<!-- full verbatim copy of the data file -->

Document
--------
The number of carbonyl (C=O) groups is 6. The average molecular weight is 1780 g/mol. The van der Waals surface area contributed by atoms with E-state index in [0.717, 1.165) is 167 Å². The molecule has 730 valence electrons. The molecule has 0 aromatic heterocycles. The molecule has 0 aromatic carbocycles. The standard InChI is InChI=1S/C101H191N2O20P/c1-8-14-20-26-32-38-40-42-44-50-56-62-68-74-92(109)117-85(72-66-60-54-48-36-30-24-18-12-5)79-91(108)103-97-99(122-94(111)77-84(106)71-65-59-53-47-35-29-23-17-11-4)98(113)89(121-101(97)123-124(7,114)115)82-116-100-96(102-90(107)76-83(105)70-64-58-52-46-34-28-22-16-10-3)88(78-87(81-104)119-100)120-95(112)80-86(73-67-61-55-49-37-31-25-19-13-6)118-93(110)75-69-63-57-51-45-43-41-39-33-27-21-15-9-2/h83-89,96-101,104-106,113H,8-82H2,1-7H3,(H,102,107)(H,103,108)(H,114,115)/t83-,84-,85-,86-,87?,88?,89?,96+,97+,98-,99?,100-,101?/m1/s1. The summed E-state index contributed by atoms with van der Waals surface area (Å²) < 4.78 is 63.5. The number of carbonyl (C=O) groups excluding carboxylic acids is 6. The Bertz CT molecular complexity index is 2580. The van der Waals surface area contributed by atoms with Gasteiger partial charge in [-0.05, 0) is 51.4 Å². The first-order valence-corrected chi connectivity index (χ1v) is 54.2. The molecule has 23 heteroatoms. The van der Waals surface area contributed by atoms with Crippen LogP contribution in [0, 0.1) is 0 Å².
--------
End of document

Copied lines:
The number of carbonyl (C=O) groups is 6. The average molecular weight is 1780 g/mol. The van der Waals surface area contributed by atoms with E-state index in [0.717, 1.165) is 167 Å². The molecule has 730 valence electrons. The molecule has 0 aromatic heterocycles. The molecule has 0 aromatic carbocycles. The standard InChI is InChI=1S/C101H191N2O20P/c1-8-14-20-26-32-38-40-42-44-50-56-62-68-74-92(109)117-85(72-66-60-54-48-36-30-24-18-12-5)79-91(108)103-97-99(122-94(111)77-84(106)71-65-59-53-47-35-29-23-17-11-4)98(113)89(121-101(97)123-124(7,114)115)82-116-100-96(102-90(107)76-83(105)70-64-58-52-46-34-28-22-16-10-3)88(78-87(81-104)119-100)120-95(112)80-86(73-67-61-55-49-37-31-25-19-13-6)118-93(110)75-69-63-57-51-45-43-41-39-33-27-21-15-9-2/h83-89,96-101,104-106,113H,8-82H2,1-7H3,(H,102,107)(H,103,108)(H,114,115)/t83-,84-,85-,86-,87?,88?,89?,96+,97+,98-,99?,100-,101?/m1/s1. The summed E-state index contributed by atoms with van der Waals surface area (Å²) < 4.78 is 63.5. The number of carbonyl (C=O) groups excluding carboxylic acids is 6. The Bertz CT molecular complexity index is 2580. The van der Waals surface area contributed by atoms with Gasteiger partial charge in [-0.05, 0) is 51.4 Å². The first-order valence-corrected chi connectivity index (χ1v) is 54.2. The molecule has 23 heteroatoms. The van der Waals surface area contributed by atoms with Crippen LogP contribution in [0, 0.1) is 0 Å².